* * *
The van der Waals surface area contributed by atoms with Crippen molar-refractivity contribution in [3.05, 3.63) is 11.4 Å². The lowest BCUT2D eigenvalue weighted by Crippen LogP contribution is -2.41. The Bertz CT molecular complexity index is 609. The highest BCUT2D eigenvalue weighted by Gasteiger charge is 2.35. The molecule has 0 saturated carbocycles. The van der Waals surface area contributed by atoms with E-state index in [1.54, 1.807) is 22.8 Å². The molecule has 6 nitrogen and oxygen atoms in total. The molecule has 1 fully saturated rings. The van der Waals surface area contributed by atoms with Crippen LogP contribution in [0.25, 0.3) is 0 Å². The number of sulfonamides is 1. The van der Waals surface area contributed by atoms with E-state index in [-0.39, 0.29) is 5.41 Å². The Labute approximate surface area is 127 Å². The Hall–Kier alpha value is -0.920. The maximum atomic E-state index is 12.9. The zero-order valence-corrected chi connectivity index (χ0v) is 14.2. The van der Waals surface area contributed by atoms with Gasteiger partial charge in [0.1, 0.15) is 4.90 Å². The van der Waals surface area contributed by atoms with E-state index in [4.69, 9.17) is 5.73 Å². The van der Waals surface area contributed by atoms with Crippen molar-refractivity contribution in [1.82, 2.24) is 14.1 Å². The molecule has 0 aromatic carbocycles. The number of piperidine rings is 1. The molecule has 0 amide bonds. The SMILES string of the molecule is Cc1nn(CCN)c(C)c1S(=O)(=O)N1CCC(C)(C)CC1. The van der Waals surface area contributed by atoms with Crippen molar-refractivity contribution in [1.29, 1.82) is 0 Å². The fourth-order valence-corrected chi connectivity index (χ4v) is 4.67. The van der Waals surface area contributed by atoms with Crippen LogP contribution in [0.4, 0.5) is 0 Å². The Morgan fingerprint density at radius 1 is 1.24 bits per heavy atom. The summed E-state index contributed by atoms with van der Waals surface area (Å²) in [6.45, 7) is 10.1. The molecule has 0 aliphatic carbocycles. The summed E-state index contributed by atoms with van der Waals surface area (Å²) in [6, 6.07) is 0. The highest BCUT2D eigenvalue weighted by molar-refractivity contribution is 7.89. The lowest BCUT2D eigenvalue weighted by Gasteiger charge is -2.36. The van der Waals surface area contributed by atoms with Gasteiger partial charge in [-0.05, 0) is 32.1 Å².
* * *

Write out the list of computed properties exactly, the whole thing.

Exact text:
The van der Waals surface area contributed by atoms with Crippen molar-refractivity contribution in [3.05, 3.63) is 11.4 Å². The lowest BCUT2D eigenvalue weighted by Crippen LogP contribution is -2.41. The Bertz CT molecular complexity index is 609. The highest BCUT2D eigenvalue weighted by Gasteiger charge is 2.35. The molecule has 0 saturated carbocycles. The van der Waals surface area contributed by atoms with E-state index in [1.54, 1.807) is 22.8 Å². The molecule has 6 nitrogen and oxygen atoms in total. The molecule has 1 fully saturated rings. The van der Waals surface area contributed by atoms with Crippen LogP contribution in [0.25, 0.3) is 0 Å². The number of sulfonamides is 1. The van der Waals surface area contributed by atoms with E-state index in [-0.39, 0.29) is 5.41 Å². The Labute approximate surface area is 127 Å². The Hall–Kier alpha value is -0.920. The maximum atomic E-state index is 12.9. The zero-order valence-corrected chi connectivity index (χ0v) is 14.2. The van der Waals surface area contributed by atoms with Gasteiger partial charge in [0.1, 0.15) is 4.90 Å². The van der Waals surface area contributed by atoms with E-state index in [4.69, 9.17) is 5.73 Å². The van der Waals surface area contributed by atoms with Crippen molar-refractivity contribution in [1.82, 2.24) is 14.1 Å². The molecule has 0 aromatic carbocycles. The number of piperidine rings is 1. The molecule has 0 amide bonds. The SMILES string of the molecule is Cc1nn(CCN)c(C)c1S(=O)(=O)N1CCC(C)(C)CC1. The van der Waals surface area contributed by atoms with Crippen molar-refractivity contribution in [1.29, 1.82) is 0 Å². The fourth-order valence-corrected chi connectivity index (χ4v) is 4.67. The van der Waals surface area contributed by atoms with Crippen LogP contribution in [0.4, 0.5) is 0 Å². The Morgan fingerprint density at radius 1 is 1.24 bits per heavy atom. The summed E-state index contributed by atoms with van der Waals surface area (Å²) in [6.45, 7) is 10.1. The molecule has 0 aliphatic carbocycles. The summed E-state index contributed by atoms with van der Waals surface area (Å²) in [6, 6.07) is 0. The highest BCUT2D eigenvalue weighted by molar-refractivity contribution is 7.89. The lowest BCUT2D eigenvalue weighted by Gasteiger charge is -2.36. The van der Waals surface area contributed by atoms with Gasteiger partial charge in [-0.05, 0) is 32.1 Å².